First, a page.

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RESTAURANTS | CRITIC'S NOTEBOOK

Showing class all around

October 05, 2006|Leslie Brenner | Times Staff Writer

IL MORO, the 12-year-old West L.A. Italian spot run by three gentlemen from Bologna, has had a snazzy makeover.

Wine is a major focus -- there's a new "gastrobar" in front and wine tastings every Tuesday night, each featuring a different winemaker.

But you don't have to venture out on a Tuesday to join the fun -- a page devoted to the featured winemaker is included in Il Moro's menu for the whole week.

Last week, for instance, the restaurant was featuring Le Salette, a producer from Italy's Veneto region. Some friends and I went to check out the new dining room and sample a bottle.

The dining room, as reenvisioned by architect Jeff Daniels, is sleek, elegant and comfortable, very modern Milan in feel, with polished copper walls. Behind the curved, smooth, honey-colored wood banquette you can see the open kitchen; a glassed-off private dining room is to the side. Floor-to-ceiling windows lead to the patio, so whether you're dining al fresco or not, you get that wide-open feeling.

One of my dining companions and I began with glasses of 2004 Cuomo Ravello and 2004 Feudi di San Gregorio, both minerally whites from Campagna, while we pondered the menu. Meantime, the waiter brought over the bottle of red I had ordered from the featured winemaker page, a 2002 Le Salette Ripasso I Progni Valpolicella.

The waiter presented the bottle to me, then opened it and, curiously, poured a glass for one of my male friends, though it wasn't he who had ordered it. My dining companion tasted it and proclaimed it fine, accepting the bottle.

I was worried, though. I'm like a magnet for corked wines, and not everyone can easily identify one. Sound paranoid? I summoned the waiter and asked him to pour a taste for me. I swirled, I sniffed. Yup. Corked. This can't be, I thought to myself. Must I always be such a pain in the neck?

I asked the waiter to assess the wine. He swirled, he sniffed. "Corked!" he said, and gleefully removed those glasses. That, I suppose, is one of the many reasons restaurants should let the person who ordered the wine taste it, even if there is a man at the table.

A few moments passed, and the waiter returned. "That was our last bottle of the Ripasso," he said.

Just my luck.

"So I'm upgrading you."

"Upgrading us?" That never happens to me.

"Yes," he said. "We're offering you the Amarone at the same price." Le Salette's 2000 La Marega Amarone was listed at $85, while the Ripasso I had ordered was $60.

He opened and poured me a taste. Delicious -- dark and sensuous, with some serious concentration and a gorgeous finish.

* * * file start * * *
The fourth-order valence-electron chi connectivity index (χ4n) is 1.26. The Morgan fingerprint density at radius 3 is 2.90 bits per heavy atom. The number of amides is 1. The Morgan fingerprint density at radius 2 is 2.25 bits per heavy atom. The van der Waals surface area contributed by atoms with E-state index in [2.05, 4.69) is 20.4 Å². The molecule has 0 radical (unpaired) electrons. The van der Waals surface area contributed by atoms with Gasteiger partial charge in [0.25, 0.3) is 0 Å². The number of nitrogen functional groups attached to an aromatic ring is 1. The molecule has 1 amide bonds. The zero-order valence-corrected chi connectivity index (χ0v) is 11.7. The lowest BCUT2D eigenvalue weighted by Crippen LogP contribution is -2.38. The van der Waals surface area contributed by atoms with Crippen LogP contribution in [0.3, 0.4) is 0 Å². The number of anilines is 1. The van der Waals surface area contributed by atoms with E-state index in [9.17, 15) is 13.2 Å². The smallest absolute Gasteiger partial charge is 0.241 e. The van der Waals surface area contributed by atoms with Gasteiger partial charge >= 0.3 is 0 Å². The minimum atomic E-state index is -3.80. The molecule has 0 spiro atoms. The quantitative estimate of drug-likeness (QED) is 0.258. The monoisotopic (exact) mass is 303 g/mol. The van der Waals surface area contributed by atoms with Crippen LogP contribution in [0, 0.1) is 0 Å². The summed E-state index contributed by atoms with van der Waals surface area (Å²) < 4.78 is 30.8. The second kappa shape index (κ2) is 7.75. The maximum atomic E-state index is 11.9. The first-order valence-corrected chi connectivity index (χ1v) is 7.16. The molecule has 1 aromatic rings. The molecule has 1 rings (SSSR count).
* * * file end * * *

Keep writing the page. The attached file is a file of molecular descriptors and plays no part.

What a classy way to handle the situation!

For dinner, we started with a salumi plate, which we shared. It included some great-quality prosciutto di San Daniele, salami and coppa. Best of all, it came with gnocco fritto, the deep-fried wedges of bread that traditionally accompany salumi in and around Bologna, the birthplace not only of chef Davide Ghizzoni, but also of pastry chef Davide Marchetti and of Gaetono Foiani, who co-owns Il Moro with Elio DeSanto. Marvellously crisp and puffy, the gnocco were fabulous with the cured meats.

Bologna is in the Emilia-Romagna region, and the menu highlights a number of dishes from there. After a salad of shaved raw baby artichokes and arugula, I zoomed straight to Emilia-Romagna, ordering tagliatelle al ragu di piccione. Most of Il Moro's pastas are house-made, and the tagliatelle were toothsome, simmered in a wonderful rich sauce of roasted squab, Barolo and tomato, scented with bay leaves. Who needed anything else?

One of my pals ordered cappelletti Emiliani allo stracotto -- small pasta packages filled with tender braised beef in a flavorful chicken broth. She swooned -- she and her husband had just returned from Bologna, and biting into the juicy little packages brought her right back there.

For the rest, we veered from Emilia-Romagna, but that means all the more reason to return. There's lasagna alla Bolognese, served only Wednesdays and Saturdays. And risotto alla vecchia Modena, with porcini, slow-cooked chicken gizzards and Parmigiano-Reggiano. And picchiatelli al ragu di carne, featuring a short, tubular pasta designed to trap lots of sauce.

For dessert? It took me all of about two seconds to choose: alzata di formaggi con acacia e mosto cotto -- a cheese plate, featuring Parmigiano-Reggiano; Pecorino gran cru, a 20-month-old sheep milk cheese from Sassari, in Sardinia; Bitto, a sheep and cow's milk cheese from Lombardy; and Brinata, a sheep's milk cheese from Tuscany -- all served with acacia honey and Chianti wine jelly.

With that little bit of Amarone left in my glass, it couldn't have been a happier ending.

brenner@latimes.com

S. Irene Virbila is on vacation.

*

Il Moro

Where: 11400 W. Olympic Blvd., West Los Angeles

When: Dinner, 5 to 10 p.m. Mondays through Thursdays; 5 to 10:30 p.m. Fridays and Saturdays; 4:30 to 9:30 p.m. Sundays. Also open weekdays for breakfast and lunch. Valet parking on Purdue Avenue.

Price: Dinner soups, salads and antipasti, $8 to $17; pastas and risottos, $16 to $19; main courses, $22 to $60 (for La Fiorentina, a Porterhouse that serves two); cheese and desserts, $7 to $18.

Info: (310) 575-3530

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